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Facebook Users Weigh In On Ethics Of Experiment

The Facebook website is shown on a computer monitor, May 24, 2009.

Photo by Franco Bouly via Compfight

Above: The Facebook website is shown on a computer monitor, May 24, 2009.

Top Facebook executives have publicly apologized for a research project that manipulated news-feeds of 600,000 users.

Top Facebook executives have publicly apologized for a research project that manipulated news-feeds of 600,000 users.

The company chief operating officer, Sheryl Sandberg told reporters Wednesday that the research project was poorly communicated.

The social media giant drew criticism over ethical concerns this week, when a peer-reviewed scientific paper began drawing attention. A Facebook researcher manipulated nearly 600,000 newsfeeds to filter out either positive or negative posts. It was an effort to see if that would influence subsequent postings by those users.

The Facebook users did not know they were taking part in the study.

Photo by Facebook

Facebook is studying users' negative reactions to posts by 'friends.'

KPBS reached out to our Public Insight Network to find out how Facebook users were reacting.

Cheri Uno lives in the Los Angeles area. She said if Facebook wants to study such responses, it is fine with her; she uses Facebook with open eyes.

"They manipulate the ads that they put on there. I mean it's obvious to me," Uno said. "And I just kind of think it's funny that people would think they weren't being manipulated, just like commercials manipulate people on TV."

Diane Chau said she didn't know this was going on, but didn't think it would affect what she'll post. The San Diego resident said Facebook owns the content so they can do what they want with it.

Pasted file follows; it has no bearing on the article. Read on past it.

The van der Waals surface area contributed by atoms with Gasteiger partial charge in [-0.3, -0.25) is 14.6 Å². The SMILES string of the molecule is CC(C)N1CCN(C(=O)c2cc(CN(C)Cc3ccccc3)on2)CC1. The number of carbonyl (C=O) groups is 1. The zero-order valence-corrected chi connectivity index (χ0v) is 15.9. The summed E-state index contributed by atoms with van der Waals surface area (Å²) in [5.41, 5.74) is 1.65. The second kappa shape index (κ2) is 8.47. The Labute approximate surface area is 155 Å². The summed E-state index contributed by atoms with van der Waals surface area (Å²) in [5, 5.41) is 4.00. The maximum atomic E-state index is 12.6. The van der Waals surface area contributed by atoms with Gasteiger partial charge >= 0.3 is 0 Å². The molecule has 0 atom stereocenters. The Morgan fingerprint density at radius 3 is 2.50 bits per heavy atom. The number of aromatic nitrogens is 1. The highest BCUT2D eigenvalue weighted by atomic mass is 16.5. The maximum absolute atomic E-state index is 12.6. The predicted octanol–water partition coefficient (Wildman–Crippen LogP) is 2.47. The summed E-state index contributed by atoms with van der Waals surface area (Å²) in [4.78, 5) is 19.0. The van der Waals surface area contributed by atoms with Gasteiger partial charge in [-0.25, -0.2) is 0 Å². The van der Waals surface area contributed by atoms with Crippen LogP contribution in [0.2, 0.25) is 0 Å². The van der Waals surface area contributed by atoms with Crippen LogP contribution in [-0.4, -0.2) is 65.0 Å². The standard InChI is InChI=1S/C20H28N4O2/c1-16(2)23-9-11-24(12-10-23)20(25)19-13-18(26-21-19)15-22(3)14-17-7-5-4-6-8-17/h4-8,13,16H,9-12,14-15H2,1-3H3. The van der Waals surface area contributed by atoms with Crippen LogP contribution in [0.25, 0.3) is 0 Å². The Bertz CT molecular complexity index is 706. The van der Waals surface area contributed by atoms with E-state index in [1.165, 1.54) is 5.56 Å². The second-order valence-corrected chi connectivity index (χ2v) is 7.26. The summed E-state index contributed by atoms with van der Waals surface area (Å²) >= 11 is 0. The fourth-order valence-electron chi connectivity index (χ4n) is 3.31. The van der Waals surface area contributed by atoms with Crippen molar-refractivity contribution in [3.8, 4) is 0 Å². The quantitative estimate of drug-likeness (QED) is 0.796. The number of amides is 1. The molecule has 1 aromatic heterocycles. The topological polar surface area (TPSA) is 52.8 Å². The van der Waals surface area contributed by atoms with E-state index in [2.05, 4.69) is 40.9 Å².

Tony Wang noted the social media company constantly is adjusting the Facebook experience to keep users online longer. He wasn't surprised the newsfeeds were manipulated positively or negatively, but the San Diego resident wasn't entirely comfortable with the idea.

"If they start to do things that I think are invasive and I think are unethical, at that point, I'll just stop using the platform," Wang said.

San Diego resident Karen Dietz said the social media platform may be a great way to stay in touch, but how Facebook operates is troubling.

"I like it because I get to keep in contact with some of my colleagues and some family members. But I try not to use it too much because I object so much to their policies," Deitz said.

The 60-year-old small-business owner said the furor over the study has her thinking about canceling her Facebook account. She said manipulating newsfeeds to elicit a positive or negative response is unethical.

Mary Devereaux agrees. The assistant director of the San Diego Research Ethics Consortium, Devereaux said Facebook erred in the way the social media company put this research project together.

"The very first thing you ask, if you're doing research, is what makes it ethical? And they don't need my training to know that you can't do research unless you have informed consent," Devereaux said.

Facebook officials say they will change the way this kind of research is handled moving forward, but Devereaux said the issues should have been worked out long ago.

"You want to think in advance about these kinds of issues. So apologizing after the fact, I suppose, is better than not apologizing. But does it make it ethically OK? No, I don't think so," Devereaux said.

Facebook could be legally sanctioned in Europe because several data protection agencies are concerned the California company may be in violation of overseas privacy laws. Devereaux said the issue is just a reminder that the digital world's rulebook is still being written.

"Where are we going to draw the lines around privacy and what researchers can do?" Devereaux wondered. "Because there's all kinds of capacities now to sift through data. I mean the whole big data movement — whether it's health information or shopping information, or financial expenditures, and so on."

Devereaux acknowledged that there are some generational shifts in what people think about privacy. She said younger people may not think twice about an issue that greatly concerns older generations.

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